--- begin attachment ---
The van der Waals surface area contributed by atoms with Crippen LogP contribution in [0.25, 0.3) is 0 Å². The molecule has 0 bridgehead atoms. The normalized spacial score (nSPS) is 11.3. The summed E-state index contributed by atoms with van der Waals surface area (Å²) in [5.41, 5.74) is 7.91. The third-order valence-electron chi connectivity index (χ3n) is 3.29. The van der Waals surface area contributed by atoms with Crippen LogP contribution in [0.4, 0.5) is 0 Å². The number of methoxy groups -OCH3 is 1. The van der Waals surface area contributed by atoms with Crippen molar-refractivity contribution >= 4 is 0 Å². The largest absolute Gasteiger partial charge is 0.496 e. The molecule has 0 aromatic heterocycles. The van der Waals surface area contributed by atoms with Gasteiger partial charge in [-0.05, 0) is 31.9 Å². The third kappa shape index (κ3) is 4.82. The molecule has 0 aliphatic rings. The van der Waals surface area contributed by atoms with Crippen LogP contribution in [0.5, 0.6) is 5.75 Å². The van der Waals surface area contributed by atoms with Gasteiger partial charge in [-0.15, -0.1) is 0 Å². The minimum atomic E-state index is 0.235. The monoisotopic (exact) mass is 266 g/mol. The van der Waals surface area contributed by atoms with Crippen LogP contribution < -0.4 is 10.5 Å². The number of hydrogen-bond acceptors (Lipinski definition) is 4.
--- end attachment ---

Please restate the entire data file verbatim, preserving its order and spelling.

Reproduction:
The van der Waals surface area contributed by atoms with Crippen LogP contribution in [0.25, 0.3) is 0 Å². The molecule has 0 bridgehead atoms. The normalized spacial score (nSPS) is 11.3. The summed E-state index contributed by atoms with van der Waals surface area (Å²) in [5.41, 5.74) is 7.91. The third-order valence-electron chi connectivity index (χ3n) is 3.29. The van der Waals surface area contributed by atoms with Crippen LogP contribution in [0.4, 0.5) is 0 Å². The number of methoxy groups -OCH3 is 1. The van der Waals surface area contributed by atoms with Crippen molar-refractivity contribution >= 4 is 0 Å². The largest absolute Gasteiger partial charge is 0.496 e. The molecule has 0 aromatic heterocycles. The van der Waals surface area contributed by atoms with Gasteiger partial charge in [-0.05, 0) is 31.9 Å². The third kappa shape index (κ3) is 4.82. The molecule has 0 aliphatic rings. The van der Waals surface area contributed by atoms with Crippen LogP contribution in [0.5, 0.6) is 5.75 Å². The van der Waals surface area contributed by atoms with Gasteiger partial charge in [-0.15, -0.1) is 0 Å². The minimum atomic E-state index is 0.235. The monoisotopic (exact) mass is 266 g/mol. The van der Waals surface area contributed by atoms with Crippen LogP contribution < -0.4 is 10.5 Å². The number of hydrogen-bond acceptors (Lipinski definition) is 4.